Wolfgang Amadeus Mozart's Clarinet Quintet, K. 581, was written in 1789 for the clarinetist Anton Stadler. A clarinet quintet is a work for one clarinet and a string quartet. Although originally written for basset clarinet, in contemporary performances it is usually played on a clarinet in A. It was Mozart's only completed clarinet quintet, and is one of the earliest and best-known works written especially for the instrument. It remains to this day one of the most admired of the composer's works. The quintet is sometimes referred to as the Stadler Quintet; Mozart so described it in a letter of April 1790. Mozart also wrote a trio for clarinet, viola and piano for Stadler, the so-called Kegelstatt Trio, in 1786.
|by Wolfgang Amadeus Mozart|
|Date||December 22, 1789|
|Location||Tonkünstler-Societät in Vienna|
The composer indicated that the work was finished on 29 September 1789. It received its premiere on 22 December of the same year, in one of the four annual Vienna performances of the Tonkünstler-Societät, an organization that existed to fund pensions for widows and orphans of musicians. The main item on the program was a cantata, Il natale d'Apollo, by Vincenzo Righini; Mozart's work was performed between the two halves of this work. The solo clarinet part was taken by Stadler, the first violin part by Joseph Zistler (1744–1794).
The first movement sets the mood for the entire piece. It has beautiful moving lines in all of the parts and in the second half there is a virtuoso run that is passed throughout the strings, based on material from the second section of the exposition.
The second movement opens with a six-bar transition in place of a central development section, which opposes a first section consisting mostly of a clarinet melody over muted strings against a second group of themes in which – as in the first movement – several upward runs of scales are given to the first violin, alternating with brief phrases of clarinet melody. These scales are given to the clarinet in the recapitulation (bar 51). In the last few bars of the movement, more chromatic than the rest, the scales turn into triplet arpeggios traded between the strings under the closing clarinet phrases.
The third movement consists of a minuet and, unusually, two trios. The first trio is for the strings alone, with a theme that has a signature acciaccatura every few notes. The second trio is a clarinet solo over the strings, whereas in the minuet the roles are distributed more evenly.
The finale is in variation form, unexpectedly substituting for the more conventional rondo. There are five variations. The theme is in two repeated halves, with the clarinet joining in but only for a few of its bars. As often with Mozart, phrase structure is generally the same throughout the variations even if other qualities change – the theme consists of four four-bar phrases (Mozart is often more irregular in his phrasing than this), the first going harmonically from A to E, the second back from E to A, etc. and likewise with the variations.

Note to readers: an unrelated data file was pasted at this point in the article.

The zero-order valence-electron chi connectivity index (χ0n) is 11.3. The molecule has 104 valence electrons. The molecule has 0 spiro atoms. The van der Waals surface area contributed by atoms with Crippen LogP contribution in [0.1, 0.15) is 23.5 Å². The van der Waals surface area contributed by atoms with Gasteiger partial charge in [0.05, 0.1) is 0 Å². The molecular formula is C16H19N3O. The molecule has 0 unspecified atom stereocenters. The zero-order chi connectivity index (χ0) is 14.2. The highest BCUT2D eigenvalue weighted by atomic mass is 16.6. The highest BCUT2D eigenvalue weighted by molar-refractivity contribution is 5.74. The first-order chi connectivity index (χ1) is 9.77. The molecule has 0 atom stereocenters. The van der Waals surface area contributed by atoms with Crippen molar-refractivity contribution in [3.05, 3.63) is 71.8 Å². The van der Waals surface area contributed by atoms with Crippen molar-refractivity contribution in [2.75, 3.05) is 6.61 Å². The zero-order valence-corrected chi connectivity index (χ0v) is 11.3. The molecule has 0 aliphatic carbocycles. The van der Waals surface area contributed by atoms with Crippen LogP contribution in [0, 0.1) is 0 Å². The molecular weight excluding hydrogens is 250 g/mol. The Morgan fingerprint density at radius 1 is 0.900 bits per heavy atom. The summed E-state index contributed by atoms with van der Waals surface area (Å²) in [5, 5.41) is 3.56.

The first of its variations gives the clarinet a new theme, in counterpoint with the theme of the variations divided amongst the quartet. The second alternates phrases for quartet only with phrases for full quintet, the latter answering the former. The third, in A minor, also begins without clarinet, with a viola melody – also with signature acciaccatura – but the clarinet joins in to finish. The major mode returns for the fourth variation, as does the main theme to the accompaniment of semiquaver virtuosity – given to the clarinet only in the first repeated half, first violin and clarinet in the second. There are four bars of dramatic interruption leading to a pause; the next variation is a lyrical Adagio. A transition brings us to an Allegro coda, containing much of a variation itself.
There are a number of similarities between this quintet and Mozart's Clarinet Concerto. Both are in the key of A major and were written for the same soloist, Anton Stadler. Both pieces are written for the basset clarinet, which has an extended lower range. Also, the first theme of the first movement of each piece begins with a falling minor third. Both the second movements are in the same key (D major) and have similar characters and many similar phrases, although they have different tempo markings. There is a direct quotation of two bars in the second movement of the Quintet of the clarinet line in the Concerto's second movement.
Alfred Einstein notes that while the clarinet "predominates as primus inter pares" (first amongst equals) this is nonetheless "chamber music work of the finest kind" and the roles are distributed more equally than they would be in a more concertante quintet for wind and strings.
A score fragment exists for a second (though possibly written first) clarinet quintet in B-flat major, of which a complete exposition survives. It is possible that Mozart completed the movement, as the score continues into the development section on the last surviving page. This fragment is unlikely to be a sketch, as it bears no marks of correction. (However, Mozart re-used many of the thematic ideas in the fragment, in the same order, in the first movement of his string quartet K. 589.) Nevertheless, the quintet K. 581 in A major is Mozart's sole surviving complete work for clarinet quintet.
In "Goodbye, Farewell and Amen", the final episode of the American television series M*A*S*H, Charles Winchester learns that five Chinese soldiers who surrendered to him are musicians, one of whom plays a theme from the Clarinet Quintet, and Winchester proceeds to teach them the entire piece.
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